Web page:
In this case I am going to start with the middle of the tale first (since I don't have an end in sight, and the start is more involved).
However, last week I was introduced to a fascinating lady, though one who has been dead since 1910 (and no, I am not talking about ghosts). The lady in question, though, was Leigh Day of Springfield, Il, who was a very talented early photographer. (One who may well have designed many techniques that were later claimed by male photographers). Leigh Day is more often called, "Mrs. George Day."
While in the Sangamon Valley Collection of the Lincoln Library a friend and I were shown 3 books of her work; two that had been published, and one a photo album.
These were jewels. I am not sure that there are words to describe the delicacy of Mrs. Day's work. Granted many photos were the posed style we are used seeing from that era, but in many cases she had hand colored the photos with such a skilled hand you felt like you were looking at color photos. She also set photos amongst hand drawn scenes, but scenes again drawn with a delicacy and skill that made the two blend easily.
The photo album was the crown jewel though. In her own hand she noted when some of the photos were done, and added in poetry. And scrapebookers today could learn something from her as she hide photos behind hand decorated flaps that tied into other ornamentation.
Not only were these books wonderful examples of early photography, but they are also gentle windows into the lives of she and her friends, and their children. For she had a knack for catching her subjects honestly. Plus the book had photos done by Susan Lawrence Dana of Leigh Day and her daughter.
Now to jump to the beginning of the story, and why I don't know the end.....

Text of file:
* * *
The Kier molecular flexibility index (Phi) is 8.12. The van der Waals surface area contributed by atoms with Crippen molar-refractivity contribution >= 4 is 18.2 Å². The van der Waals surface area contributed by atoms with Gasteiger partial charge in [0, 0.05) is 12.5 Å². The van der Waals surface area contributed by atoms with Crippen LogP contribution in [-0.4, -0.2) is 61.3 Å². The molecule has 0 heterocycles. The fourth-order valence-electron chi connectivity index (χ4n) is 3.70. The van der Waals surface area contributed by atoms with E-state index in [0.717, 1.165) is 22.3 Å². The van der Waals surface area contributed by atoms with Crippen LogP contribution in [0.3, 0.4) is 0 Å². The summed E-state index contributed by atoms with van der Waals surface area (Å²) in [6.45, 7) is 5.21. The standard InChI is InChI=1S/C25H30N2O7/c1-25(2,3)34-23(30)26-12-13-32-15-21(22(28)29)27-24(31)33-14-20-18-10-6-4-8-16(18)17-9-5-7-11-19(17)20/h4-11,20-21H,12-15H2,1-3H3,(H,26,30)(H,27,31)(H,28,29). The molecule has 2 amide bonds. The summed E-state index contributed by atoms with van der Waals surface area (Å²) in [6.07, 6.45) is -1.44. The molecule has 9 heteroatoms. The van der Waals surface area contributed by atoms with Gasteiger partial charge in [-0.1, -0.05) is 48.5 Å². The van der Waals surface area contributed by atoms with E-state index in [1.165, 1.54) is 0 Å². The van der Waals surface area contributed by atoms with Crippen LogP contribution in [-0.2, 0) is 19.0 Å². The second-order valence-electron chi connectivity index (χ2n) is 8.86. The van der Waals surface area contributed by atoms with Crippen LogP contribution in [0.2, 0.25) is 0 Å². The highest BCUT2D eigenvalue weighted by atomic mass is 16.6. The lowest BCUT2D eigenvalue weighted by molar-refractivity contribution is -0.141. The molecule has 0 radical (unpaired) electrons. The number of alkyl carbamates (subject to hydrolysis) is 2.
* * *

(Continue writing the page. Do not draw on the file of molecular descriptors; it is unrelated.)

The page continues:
Back in Nov some friends came out to visit - one of whom is a history professor whose specialty is the suffragette movement of the late 19th, and early 20th, century.
One of the places I took her to was the Dana-Thomas House, which was commissioned by Susan Lawrence Day, and designed by Frank Lloyd Wright. After a walk through of the house we talked about how little most knew of Susan L. Dana, who was a fascinating woman. She was one of the leaders of the Illinois suffragette movement, and deeply involved with the spiritualist movement.
My friend thought that she would make a worthy individual to research someday. So I thought looking about on the web to find more for her, and because my own curiosity was peaked. I grew up with stories of grandfather, who was a newspaper editor, attending her fashionable parties.
At that time there was little, though I had been put in touch with a couple of possible sources.
Then the topic went to the back burner - until one of the ladies emailed me to see if I had learned anything new.
I hadn't, but I stirred back to my research. And this time hit a gold mine in the form of one of the Dana-Thomas docents, which is how I ended up seeing the Day books. Leigh Day was a girlhood friend of Susan Lawrence, - a friendship that lasted till Leigh's death.
As the docent commented - there seems to be something in the air - since more people are suddenly taking an interest in Susan Lawrence Dana. And in doing so - looking more closely at her friends, who were truly special in their own rights.
I am a Springfield, IL based storyteller with a fascination for how folklore travels, and for history.